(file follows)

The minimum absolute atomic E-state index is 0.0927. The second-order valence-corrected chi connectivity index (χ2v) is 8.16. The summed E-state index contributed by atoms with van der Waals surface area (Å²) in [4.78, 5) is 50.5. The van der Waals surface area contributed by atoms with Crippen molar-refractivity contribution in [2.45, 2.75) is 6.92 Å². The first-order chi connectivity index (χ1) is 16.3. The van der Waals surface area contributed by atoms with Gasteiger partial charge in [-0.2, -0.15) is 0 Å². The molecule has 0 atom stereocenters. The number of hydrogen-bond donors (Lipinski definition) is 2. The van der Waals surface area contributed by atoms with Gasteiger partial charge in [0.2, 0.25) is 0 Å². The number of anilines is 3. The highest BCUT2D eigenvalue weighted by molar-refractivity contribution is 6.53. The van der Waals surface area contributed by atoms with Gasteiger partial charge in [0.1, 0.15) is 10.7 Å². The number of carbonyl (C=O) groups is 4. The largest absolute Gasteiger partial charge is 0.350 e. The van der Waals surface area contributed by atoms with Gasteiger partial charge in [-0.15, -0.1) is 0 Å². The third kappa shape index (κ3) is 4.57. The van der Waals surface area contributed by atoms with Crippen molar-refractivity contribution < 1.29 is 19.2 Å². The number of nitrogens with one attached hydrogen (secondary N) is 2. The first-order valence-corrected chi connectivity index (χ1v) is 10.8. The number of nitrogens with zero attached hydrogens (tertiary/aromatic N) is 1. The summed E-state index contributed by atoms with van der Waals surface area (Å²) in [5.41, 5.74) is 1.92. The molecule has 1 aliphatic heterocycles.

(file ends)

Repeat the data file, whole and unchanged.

The minimum absolute atomic E-state index is 0.0927. The second-order valence-corrected chi connectivity index (χ2v) is 8.16. The summed E-state index contributed by atoms with van der Waals surface area (Å²) in [4.78, 5) is 50.5. The van der Waals surface area contributed by atoms with Crippen molar-refractivity contribution in [2.45, 2.75) is 6.92 Å². The first-order chi connectivity index (χ1) is 16.3. The van der Waals surface area contributed by atoms with Gasteiger partial charge in [-0.2, -0.15) is 0 Å². The molecule has 0 atom stereocenters. The number of hydrogen-bond donors (Lipinski definition) is 2. The van der Waals surface area contributed by atoms with Gasteiger partial charge in [0.2, 0.25) is 0 Å². The number of anilines is 3. The highest BCUT2D eigenvalue weighted by molar-refractivity contribution is 6.53. The van der Waals surface area contributed by atoms with Gasteiger partial charge in [0.1, 0.15) is 10.7 Å². The number of carbonyl (C=O) groups is 4. The largest absolute Gasteiger partial charge is 0.350 e. The van der Waals surface area contributed by atoms with Gasteiger partial charge in [-0.15, -0.1) is 0 Å². The third kappa shape index (κ3) is 4.57. The van der Waals surface area contributed by atoms with Crippen molar-refractivity contribution < 1.29 is 19.2 Å². The number of nitrogens with one attached hydrogen (secondary N) is 2. The first-order valence-corrected chi connectivity index (χ1v) is 10.8. The number of nitrogens with zero attached hydrogens (tertiary/aromatic N) is 1. The summed E-state index contributed by atoms with van der Waals surface area (Å²) in [5.41, 5.74) is 1.92. The molecule has 1 aliphatic heterocycles.